'Gossip Girl' 100th Episode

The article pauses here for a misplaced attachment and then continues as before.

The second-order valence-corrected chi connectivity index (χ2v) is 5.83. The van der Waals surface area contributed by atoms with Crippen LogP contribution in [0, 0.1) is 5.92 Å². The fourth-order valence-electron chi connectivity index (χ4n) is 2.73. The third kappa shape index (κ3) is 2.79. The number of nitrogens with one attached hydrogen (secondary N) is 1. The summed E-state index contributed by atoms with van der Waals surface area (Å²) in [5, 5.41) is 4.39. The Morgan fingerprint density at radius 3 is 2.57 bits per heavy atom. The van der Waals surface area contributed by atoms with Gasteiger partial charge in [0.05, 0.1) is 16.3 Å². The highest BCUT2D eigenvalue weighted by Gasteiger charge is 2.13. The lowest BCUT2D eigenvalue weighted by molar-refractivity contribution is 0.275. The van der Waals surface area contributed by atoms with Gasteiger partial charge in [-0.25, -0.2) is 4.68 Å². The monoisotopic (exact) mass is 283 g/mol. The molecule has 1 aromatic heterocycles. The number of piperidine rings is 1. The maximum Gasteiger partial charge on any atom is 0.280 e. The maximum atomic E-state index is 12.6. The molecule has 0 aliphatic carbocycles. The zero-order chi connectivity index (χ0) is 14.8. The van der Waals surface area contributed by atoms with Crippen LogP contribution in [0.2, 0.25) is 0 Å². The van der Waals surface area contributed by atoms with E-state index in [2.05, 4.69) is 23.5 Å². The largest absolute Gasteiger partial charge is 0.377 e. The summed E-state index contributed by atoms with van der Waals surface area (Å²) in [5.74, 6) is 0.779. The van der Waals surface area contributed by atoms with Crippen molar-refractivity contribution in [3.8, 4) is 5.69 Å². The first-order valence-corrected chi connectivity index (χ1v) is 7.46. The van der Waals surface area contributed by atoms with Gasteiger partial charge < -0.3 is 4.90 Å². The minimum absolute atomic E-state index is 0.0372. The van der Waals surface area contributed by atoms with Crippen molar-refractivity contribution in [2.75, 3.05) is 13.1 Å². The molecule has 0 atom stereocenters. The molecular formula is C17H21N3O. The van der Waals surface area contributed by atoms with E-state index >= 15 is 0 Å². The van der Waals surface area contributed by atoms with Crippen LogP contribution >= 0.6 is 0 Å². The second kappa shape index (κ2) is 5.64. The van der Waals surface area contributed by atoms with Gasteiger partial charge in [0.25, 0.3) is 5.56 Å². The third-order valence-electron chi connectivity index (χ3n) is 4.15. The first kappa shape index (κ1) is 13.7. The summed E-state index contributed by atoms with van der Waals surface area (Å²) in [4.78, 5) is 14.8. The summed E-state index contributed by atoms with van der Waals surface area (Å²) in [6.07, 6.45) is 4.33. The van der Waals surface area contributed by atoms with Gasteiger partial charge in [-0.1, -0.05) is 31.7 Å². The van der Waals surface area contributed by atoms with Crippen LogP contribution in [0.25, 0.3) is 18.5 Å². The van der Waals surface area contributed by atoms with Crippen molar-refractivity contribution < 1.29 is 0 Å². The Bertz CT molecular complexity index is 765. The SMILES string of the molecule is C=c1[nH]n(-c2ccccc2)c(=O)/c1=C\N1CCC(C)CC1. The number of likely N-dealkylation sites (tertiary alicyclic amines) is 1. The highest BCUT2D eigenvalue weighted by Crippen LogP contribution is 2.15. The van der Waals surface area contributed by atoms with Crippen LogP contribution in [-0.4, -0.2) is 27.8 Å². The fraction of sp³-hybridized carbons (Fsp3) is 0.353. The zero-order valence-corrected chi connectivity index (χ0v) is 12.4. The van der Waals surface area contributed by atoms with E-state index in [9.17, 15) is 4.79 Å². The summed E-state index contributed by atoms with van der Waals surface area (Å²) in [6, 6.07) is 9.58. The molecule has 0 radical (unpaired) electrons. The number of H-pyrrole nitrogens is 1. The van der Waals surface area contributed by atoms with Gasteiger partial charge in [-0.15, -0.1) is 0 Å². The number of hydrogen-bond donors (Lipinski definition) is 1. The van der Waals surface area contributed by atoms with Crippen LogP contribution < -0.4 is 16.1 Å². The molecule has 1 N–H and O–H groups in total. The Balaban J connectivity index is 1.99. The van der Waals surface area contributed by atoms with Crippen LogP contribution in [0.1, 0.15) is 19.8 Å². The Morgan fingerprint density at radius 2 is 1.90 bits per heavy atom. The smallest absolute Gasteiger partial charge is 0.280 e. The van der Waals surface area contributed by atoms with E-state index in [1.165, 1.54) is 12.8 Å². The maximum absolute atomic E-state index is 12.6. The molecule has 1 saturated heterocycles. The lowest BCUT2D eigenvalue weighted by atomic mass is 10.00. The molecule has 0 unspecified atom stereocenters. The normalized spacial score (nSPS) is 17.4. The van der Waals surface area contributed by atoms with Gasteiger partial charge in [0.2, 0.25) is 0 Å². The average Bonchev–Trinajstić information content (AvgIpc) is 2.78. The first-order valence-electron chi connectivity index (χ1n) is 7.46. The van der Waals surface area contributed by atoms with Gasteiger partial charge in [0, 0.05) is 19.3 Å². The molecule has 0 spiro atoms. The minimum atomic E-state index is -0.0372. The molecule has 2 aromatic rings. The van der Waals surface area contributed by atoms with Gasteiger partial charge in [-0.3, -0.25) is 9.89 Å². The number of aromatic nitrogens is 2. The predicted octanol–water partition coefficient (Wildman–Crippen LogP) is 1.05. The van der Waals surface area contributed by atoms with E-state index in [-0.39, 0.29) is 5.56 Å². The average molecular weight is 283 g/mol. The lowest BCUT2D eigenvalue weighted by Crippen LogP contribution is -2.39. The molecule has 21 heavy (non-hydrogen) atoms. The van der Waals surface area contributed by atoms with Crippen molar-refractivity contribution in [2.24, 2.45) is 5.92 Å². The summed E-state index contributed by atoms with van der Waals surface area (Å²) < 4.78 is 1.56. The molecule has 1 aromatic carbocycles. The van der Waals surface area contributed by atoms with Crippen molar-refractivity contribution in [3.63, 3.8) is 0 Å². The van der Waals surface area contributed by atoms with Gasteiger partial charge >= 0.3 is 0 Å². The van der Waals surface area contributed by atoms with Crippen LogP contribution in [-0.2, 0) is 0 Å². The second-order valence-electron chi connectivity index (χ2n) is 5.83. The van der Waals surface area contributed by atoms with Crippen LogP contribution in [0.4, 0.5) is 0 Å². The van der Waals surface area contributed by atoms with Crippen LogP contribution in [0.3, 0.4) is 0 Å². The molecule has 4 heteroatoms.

Leighton Meester has sauntered around the Upper East Side in Blair Waldorf’s heels for 100 episodes, but she admits she’s nothing like her onscreen persona.“I’m probably the least like my character of anybody,” Meester says, “She’s very dramatic and extravagant in a lot of ways. She’s always plotting and planning and gossiping. Even the smaller things like her style and her choice of men, all of it is very different than me.” Though Blair has schemed and manipulated her way through five seasons, Meester loves the character for her confidence. “She’s a really strong-willed woman,” she says. “She’s an admirable person because speaks her mind. She doesn’t take no for an answer. “I was really lucky. In a world like TV, you usually don’t get characters, especially young female characters, that are so well-rounded.” Meester calls “Gossip Girl” a “dream project” and credits the show for her success. “It’s so much experience packed into every single day. You’re constantly being able to practice and hone your talent,” she says, but adds she can “get quite bored easily.” Her film roles include an aspiring country singer in “Country Strong” and a co-ed channeling “Single White Female” in “The Roommate.” Meester, also a singer, lent her voice to Cobra Starship’s song “Good Girls Go Bad,” featured on an episode of “Gossip.” As Blair has gone from prep-school queen bee to princess-to-be, one relationship has remained constant — Blair’s on-again-off-again romance with “Gossip” bad boy Chuck Bass, played by Ed Westwick. “He and I work really well together because there’s this chemistry that works offscreen as well,” Meester says. “Even with non-romantic (storylines when) our characters are fighting, I just really enjoy it, but I’d rather they be getting along.” In contrast to the Upper East Side decadence of “Gossip,” Meester reflects fondly on the normal on-set moments the cast has shared throughout the years. “The best part of work is the hair and makeup room at the stages where we have all of our dogs,” Meester says. “Everybody brings in magazines and movies and we all eat in there and hang out. It’s a family affair.”
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